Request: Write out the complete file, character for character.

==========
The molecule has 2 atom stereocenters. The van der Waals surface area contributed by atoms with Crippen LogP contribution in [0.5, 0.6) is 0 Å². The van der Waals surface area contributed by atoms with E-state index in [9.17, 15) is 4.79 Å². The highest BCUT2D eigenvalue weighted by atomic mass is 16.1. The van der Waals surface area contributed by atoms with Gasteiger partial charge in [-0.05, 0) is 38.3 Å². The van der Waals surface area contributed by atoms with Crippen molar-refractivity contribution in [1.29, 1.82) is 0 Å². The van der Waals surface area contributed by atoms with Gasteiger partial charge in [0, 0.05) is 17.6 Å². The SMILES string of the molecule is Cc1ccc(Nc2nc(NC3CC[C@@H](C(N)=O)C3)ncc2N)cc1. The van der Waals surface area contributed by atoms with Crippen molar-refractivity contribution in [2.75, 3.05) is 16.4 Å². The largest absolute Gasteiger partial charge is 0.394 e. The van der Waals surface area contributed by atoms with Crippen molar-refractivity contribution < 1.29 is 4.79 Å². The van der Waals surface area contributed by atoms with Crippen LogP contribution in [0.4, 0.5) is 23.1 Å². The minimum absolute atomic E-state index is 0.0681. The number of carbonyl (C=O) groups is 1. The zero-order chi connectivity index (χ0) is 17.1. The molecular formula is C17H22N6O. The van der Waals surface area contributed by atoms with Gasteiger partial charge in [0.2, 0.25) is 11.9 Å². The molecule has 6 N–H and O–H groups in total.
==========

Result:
The molecule has 2 atom stereocenters. The van der Waals surface area contributed by atoms with Crippen LogP contribution in [0.5, 0.6) is 0 Å². The van der Waals surface area contributed by atoms with E-state index in [9.17, 15) is 4.79 Å². The highest BCUT2D eigenvalue weighted by atomic mass is 16.1. The van der Waals surface area contributed by atoms with Gasteiger partial charge in [-0.05, 0) is 38.3 Å². The van der Waals surface area contributed by atoms with Crippen molar-refractivity contribution in [1.29, 1.82) is 0 Å². The van der Waals surface area contributed by atoms with Gasteiger partial charge in [0, 0.05) is 17.6 Å². The SMILES string of the molecule is Cc1ccc(Nc2nc(NC3CC[C@@H](C(N)=O)C3)ncc2N)cc1. The van der Waals surface area contributed by atoms with Crippen molar-refractivity contribution in [2.75, 3.05) is 16.4 Å². The largest absolute Gasteiger partial charge is 0.394 e. The van der Waals surface area contributed by atoms with Crippen molar-refractivity contribution < 1.29 is 4.79 Å². The van der Waals surface area contributed by atoms with Crippen LogP contribution in [0.4, 0.5) is 23.1 Å². The minimum absolute atomic E-state index is 0.0681. The number of carbonyl (C=O) groups is 1. The zero-order chi connectivity index (χ0) is 17.1. The molecular formula is C17H22N6O. The van der Waals surface area contributed by atoms with Gasteiger partial charge in [0.2, 0.25) is 11.9 Å². The molecule has 6 N–H and O–H groups in total.